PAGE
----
Browse Category: network mapping

Networked New York-Yaddo Circles Project Talk This Friday, March 9th

The Yaddo Circles home page features a summer of 1942 group
photograph of the colony’s guests.

Fordham’s Digital Humanities Working Group is pleased to report that Micki McGee, our group’s co-chair and a professor in the department of Sociology and Anthropology, will present at the Networked New York conference this coming Friday at New York University.

McGee will talk about her work on the Yaddo Archive Project, and demonstrate the prototype network mapping interface that she has been working towards with developers Aditi Muralidharan (UC Berkeley), Asik Pradhan (Indiana University), and Charles Forcey (Historicus, Inc).

Other presentations of interest to digital humanists will be Edward Whitley’s talk on The Crowded Page network mapping interface and The Vault a Pfaff’s, a digital literary history of the 19th-century hangout of Walt Whitman and his friends.

Networked New York will focus on on material, literary, and digital connections in the city and is hosted by the Colloquium in American Literature and Culture, and Workshop in Archival Practice at New York University.

 For more information and a detailed schedule of talks, visit:

TravelBlog: My Month of DH

Landed at SFO for Linked Open Data Summit

June has turned out to be My Month of DH.  I’ll be traveling more than half the month, finding out as much as I can about digital humanities with the pragmatic goal of working with colleagues to assess how we can best foster DH scholarship at a Fordham and the theoretical goal of deepening my understanding of what Pierre Bourdieu calls the formation of cultural fields.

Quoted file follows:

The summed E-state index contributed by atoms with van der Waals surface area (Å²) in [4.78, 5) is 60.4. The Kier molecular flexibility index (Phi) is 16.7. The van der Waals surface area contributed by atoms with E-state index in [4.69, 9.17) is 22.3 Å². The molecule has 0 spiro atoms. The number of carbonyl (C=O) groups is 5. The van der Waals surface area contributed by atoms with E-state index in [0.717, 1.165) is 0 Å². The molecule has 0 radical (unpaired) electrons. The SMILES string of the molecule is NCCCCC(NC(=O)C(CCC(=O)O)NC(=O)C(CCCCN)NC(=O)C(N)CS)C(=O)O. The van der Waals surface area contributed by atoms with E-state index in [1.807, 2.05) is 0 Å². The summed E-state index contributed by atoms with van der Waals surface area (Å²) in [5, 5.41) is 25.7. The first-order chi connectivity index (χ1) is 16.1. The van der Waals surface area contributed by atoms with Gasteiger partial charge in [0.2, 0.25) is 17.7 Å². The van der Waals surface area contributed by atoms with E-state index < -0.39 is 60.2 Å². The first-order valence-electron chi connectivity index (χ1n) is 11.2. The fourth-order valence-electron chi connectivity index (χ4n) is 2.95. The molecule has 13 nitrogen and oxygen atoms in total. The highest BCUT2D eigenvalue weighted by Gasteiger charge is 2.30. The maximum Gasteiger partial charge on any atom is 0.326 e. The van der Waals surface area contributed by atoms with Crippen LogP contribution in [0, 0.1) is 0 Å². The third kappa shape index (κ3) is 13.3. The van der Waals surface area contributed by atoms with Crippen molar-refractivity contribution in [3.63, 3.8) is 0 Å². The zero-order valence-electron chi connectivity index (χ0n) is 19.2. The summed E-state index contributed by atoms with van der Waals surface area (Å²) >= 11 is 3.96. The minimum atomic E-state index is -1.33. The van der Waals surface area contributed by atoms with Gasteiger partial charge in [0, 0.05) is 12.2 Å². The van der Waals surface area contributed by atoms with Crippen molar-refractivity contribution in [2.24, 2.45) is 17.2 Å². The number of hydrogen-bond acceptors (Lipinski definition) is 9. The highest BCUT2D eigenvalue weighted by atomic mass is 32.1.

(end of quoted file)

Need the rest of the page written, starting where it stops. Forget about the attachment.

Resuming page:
As part of this research I’ll visit some digital humanities centers, spend a week at DH-2011, sit-in on the Digging into Data Conference at the NEH next week, interview some DH folks, and head out to San Francisco just now to attend the (LOD-LAM) Summit. LOD-LAM = Linked Open Data in Libraries, Archives, and Museums, and has has a close connection to the Compatible Databases Initiative that I’m working on with colleagues across the country.

Somewhere in the weeks leading up to this month of travel, Jason Rhody at the NEH suggested that I blog my DH travels as an open access means of sharing what I learn about digital humanities and the places that digital humanities scholarship thrives.  Hence a new tab on this website: the Research Travel Blog.  Watch for new posts there.  Please note that the opinions expressed in the travel blog do not necessarily reflect the views of my home institution.

Skip to toolbar